RTB (real-time bidding) is changing online advertising's dynamics. For buyers, RTB offers the possibility of buying only the impressions they need at a price they are willing to pay. An incredible amount of investment in time and energy is being expended by DSPs (demand-side platforms) and SSPs (supply-side platforms) to connect all the dots and run even more impressions through RTB. Initiatives such as OpenRTB will only increase the amount of impressions and revenue that run through RTB platforms.
Yet, publishers feel relegated to the sidelines watching this new marketplace evolve. RTB holds the promise of higher CPMs for publishers, but is that it? What can a publisher - and more specifically, ad operations - do to ensure that RTB will help grow the business?
Use RTB to learn. Ad operations should put impressions onto an exchange or work with an SSP to see their impressions traded on a RTB platform. Select a partner that gives visibility into who is buying impressions, for how much, and why. With this information, ad operations can inform the sales teams of the brands that are running on their site and make educated sales planning decisions. Brands targeting specific audience segments may be willing to spend additional budget on sponsorships or direct site buys to reach that audience.
Set pricing floors on valuable inventory. Partners should not only provide visibility into how impressions are being purchased, but provide tools to control which impressions are sold and for how much. Setting pricing floors on valuable audience segments enables publishers to help determine the market value of their impressions. Without these controls, buyers alone determine the value of impressions, which creates a very lopsided marketplace. Ad operations should use pricing floors as levers to ensure their inventory isn't being sold at a fraction of its value.
Put data out to the market. One could argue that publishers are sitting on some of the most valuable impression data available. The problem is that most audience segments aren't big enough or predictable enough to create ad products that can be sold effectively by the sales team. RTB solves this problem. Impression amounts don't have to be guaranteed by the publisher. An ad operations team can help lead the charge in getting audience segments into the marketplace and getting higher CPMs based off their own data sources.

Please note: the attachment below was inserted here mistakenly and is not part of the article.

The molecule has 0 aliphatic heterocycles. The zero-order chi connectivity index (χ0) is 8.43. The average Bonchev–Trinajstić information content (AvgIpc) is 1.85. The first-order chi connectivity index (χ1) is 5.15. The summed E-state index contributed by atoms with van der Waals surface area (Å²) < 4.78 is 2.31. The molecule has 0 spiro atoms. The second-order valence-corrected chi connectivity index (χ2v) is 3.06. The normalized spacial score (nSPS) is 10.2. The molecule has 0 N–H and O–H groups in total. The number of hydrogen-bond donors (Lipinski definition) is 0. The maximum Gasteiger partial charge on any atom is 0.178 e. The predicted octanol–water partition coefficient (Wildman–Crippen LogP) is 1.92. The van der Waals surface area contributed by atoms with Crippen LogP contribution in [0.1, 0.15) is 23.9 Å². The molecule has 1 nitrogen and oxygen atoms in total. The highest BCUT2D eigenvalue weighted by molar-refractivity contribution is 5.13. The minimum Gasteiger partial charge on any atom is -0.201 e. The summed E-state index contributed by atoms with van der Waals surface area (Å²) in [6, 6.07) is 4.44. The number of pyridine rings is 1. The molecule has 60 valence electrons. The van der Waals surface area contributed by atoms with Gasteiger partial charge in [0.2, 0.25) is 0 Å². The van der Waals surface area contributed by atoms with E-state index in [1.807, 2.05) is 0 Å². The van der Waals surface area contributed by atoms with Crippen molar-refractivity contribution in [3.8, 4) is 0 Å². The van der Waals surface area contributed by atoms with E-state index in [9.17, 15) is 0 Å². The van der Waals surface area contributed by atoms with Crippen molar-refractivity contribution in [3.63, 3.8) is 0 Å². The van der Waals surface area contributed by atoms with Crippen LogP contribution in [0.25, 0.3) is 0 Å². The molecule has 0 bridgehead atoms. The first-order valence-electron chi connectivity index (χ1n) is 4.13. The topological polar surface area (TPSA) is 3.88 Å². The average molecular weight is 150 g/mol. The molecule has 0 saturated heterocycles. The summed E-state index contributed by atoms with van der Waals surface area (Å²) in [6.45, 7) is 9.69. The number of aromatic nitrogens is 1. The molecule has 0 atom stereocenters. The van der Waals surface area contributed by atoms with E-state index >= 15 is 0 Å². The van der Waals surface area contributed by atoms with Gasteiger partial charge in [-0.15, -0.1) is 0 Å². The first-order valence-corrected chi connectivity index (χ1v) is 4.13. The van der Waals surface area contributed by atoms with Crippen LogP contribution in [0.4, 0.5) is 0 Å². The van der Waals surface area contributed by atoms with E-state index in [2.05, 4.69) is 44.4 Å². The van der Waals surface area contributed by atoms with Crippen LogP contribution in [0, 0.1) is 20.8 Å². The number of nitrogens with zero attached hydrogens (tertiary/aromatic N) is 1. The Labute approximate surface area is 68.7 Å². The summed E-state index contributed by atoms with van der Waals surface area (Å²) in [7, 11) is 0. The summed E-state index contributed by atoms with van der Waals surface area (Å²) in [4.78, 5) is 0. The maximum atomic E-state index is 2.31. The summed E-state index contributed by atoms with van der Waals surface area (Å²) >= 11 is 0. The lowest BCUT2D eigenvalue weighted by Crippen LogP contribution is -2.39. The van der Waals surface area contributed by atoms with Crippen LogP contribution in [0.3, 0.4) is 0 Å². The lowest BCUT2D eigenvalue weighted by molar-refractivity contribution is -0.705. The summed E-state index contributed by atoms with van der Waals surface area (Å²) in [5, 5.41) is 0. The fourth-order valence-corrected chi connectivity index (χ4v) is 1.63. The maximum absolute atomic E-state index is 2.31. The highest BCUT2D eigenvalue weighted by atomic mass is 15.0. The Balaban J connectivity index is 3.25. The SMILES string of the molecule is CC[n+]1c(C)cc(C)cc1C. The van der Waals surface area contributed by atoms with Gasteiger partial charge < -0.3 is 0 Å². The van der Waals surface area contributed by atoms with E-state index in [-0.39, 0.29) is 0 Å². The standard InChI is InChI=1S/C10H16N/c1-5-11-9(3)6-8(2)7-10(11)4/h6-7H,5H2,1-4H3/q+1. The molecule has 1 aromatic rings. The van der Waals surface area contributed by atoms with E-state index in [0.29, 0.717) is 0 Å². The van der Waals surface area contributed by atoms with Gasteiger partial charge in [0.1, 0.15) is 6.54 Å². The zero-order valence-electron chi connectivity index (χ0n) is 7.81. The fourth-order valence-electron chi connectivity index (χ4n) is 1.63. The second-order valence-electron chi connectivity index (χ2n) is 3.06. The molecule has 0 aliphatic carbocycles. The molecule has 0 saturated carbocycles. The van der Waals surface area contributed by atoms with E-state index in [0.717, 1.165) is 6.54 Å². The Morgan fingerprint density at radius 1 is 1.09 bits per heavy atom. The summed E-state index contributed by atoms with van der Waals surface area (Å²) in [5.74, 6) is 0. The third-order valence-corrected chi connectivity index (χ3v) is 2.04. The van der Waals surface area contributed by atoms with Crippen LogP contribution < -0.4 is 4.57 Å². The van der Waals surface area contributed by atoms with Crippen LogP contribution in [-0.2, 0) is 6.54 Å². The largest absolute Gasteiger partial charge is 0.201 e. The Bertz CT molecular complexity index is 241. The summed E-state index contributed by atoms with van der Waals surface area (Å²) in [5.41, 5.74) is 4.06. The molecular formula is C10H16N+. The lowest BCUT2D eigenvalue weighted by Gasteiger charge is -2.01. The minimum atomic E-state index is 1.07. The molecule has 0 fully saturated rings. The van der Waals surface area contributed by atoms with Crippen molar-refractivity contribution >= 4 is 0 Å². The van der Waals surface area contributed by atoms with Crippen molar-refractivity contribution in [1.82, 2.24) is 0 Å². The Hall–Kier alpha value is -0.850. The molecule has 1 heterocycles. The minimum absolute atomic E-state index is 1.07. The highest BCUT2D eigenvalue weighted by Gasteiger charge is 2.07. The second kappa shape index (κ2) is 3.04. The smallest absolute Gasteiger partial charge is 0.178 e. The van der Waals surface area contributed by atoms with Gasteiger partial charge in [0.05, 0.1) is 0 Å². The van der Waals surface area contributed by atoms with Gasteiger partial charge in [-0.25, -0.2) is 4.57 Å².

Centralize relationships. Managing remnant partners is time consuming. Daisy chaining networks and managing multiple relationships is something ad operations folks dread because they know the return on all of that work won't amount to significant gains. Working with an SSP or exchange can eliminate the need to do that work on the publisher side, freeing up operations team members. They can focus energies on managing pricing floors and putting data out onto the market, endeavors that will ultimately drive more revenue. It also allows for a straightforward conversation with network partners - networks and other vendors need to provide value beyond just filling unsold inventory.
RTB and the auction model is based on both buyers and sellers coming to an agreement on the value of an impression and making the transaction. Too much of the development on this front has been on the buyer side. Ad operations teams for publishers must start doing more to help set the fair market price for their audiences.
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Rob Beeler is vice president of content and media for AdMonsters, a global community of ad operations and technology leaders. Rob's responsibilities include developing content for AdMonsters forums in the U.S., Europe, and online.
Rob Beeler joined AdMonsters in October 2008 after nearly 10 years at Advance Internet. At Advance Internet, Rob started as the only ad operations person and developed a department of 15 people in eight locations across the country responsible for operations, project management, business development, Web analytics, and financial reporting, becoming executive director of ad operations and analytics in early 2007.
Rob graduated from Syracuse University in 1990 with a dual major in Producing for Electronic Media/English.
December 12, 2013
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